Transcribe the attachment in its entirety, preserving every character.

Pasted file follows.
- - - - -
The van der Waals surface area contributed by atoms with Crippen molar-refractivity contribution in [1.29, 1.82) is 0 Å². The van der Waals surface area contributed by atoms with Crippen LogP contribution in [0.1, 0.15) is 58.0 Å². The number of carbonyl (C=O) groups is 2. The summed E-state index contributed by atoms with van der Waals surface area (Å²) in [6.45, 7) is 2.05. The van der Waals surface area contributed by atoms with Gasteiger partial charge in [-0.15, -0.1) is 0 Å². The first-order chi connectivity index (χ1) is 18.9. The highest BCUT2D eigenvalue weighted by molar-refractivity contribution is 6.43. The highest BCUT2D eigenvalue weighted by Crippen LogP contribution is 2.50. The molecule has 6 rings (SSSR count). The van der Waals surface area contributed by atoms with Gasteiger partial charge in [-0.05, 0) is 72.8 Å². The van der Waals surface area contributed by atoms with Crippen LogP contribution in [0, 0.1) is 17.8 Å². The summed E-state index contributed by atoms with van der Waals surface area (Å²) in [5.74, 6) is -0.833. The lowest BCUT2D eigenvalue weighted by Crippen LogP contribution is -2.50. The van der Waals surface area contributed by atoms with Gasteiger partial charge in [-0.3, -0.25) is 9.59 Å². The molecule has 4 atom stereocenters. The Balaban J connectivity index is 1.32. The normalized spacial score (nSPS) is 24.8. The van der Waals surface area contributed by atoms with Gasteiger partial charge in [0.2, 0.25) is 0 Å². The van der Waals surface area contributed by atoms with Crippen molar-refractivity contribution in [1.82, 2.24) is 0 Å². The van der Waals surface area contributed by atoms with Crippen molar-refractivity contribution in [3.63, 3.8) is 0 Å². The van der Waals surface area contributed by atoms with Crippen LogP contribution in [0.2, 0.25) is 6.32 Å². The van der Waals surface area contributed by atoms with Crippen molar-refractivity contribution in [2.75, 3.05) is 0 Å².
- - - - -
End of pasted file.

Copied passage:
The van der Waals surface area contributed by atoms with Crippen molar-refractivity contribution in [1.29, 1.82) is 0 Å². The van der Waals surface area contributed by atoms with Crippen LogP contribution in [0.1, 0.15) is 58.0 Å². The number of carbonyl (C=O) groups is 2. The summed E-state index contributed by atoms with van der Waals surface area (Å²) in [6.45, 7) is 2.05. The van der Waals surface area contributed by atoms with Gasteiger partial charge in [-0.15, -0.1) is 0 Å². The first-order chi connectivity index (χ1) is 18.9. The highest BCUT2D eigenvalue weighted by molar-refractivity contribution is 6.43. The highest BCUT2D eigenvalue weighted by Crippen LogP contribution is 2.50. The molecule has 6 rings (SSSR count). The van der Waals surface area contributed by atoms with Gasteiger partial charge in [-0.05, 0) is 72.8 Å². The van der Waals surface area contributed by atoms with Crippen LogP contribution in [0, 0.1) is 17.8 Å². The summed E-state index contributed by atoms with van der Waals surface area (Å²) in [5.74, 6) is -0.833. The lowest BCUT2D eigenvalue weighted by Crippen LogP contribution is -2.50. The van der Waals surface area contributed by atoms with Gasteiger partial charge in [-0.3, -0.25) is 9.59 Å². The molecule has 4 atom stereocenters. The Balaban J connectivity index is 1.32. The normalized spacial score (nSPS) is 24.8. The van der Waals surface area contributed by atoms with Gasteiger partial charge in [0.2, 0.25) is 0 Å². The van der Waals surface area contributed by atoms with Crippen molar-refractivity contribution in [1.82, 2.24) is 0 Å². The van der Waals surface area contributed by atoms with Crippen molar-refractivity contribution in [3.63, 3.8) is 0 Å². The van der Waals surface area contributed by atoms with Crippen LogP contribution in [0.2, 0.25) is 6.32 Å². The van der Waals surface area contributed by atoms with Crippen molar-refractivity contribution in [2.75, 3.05) is 0 Å².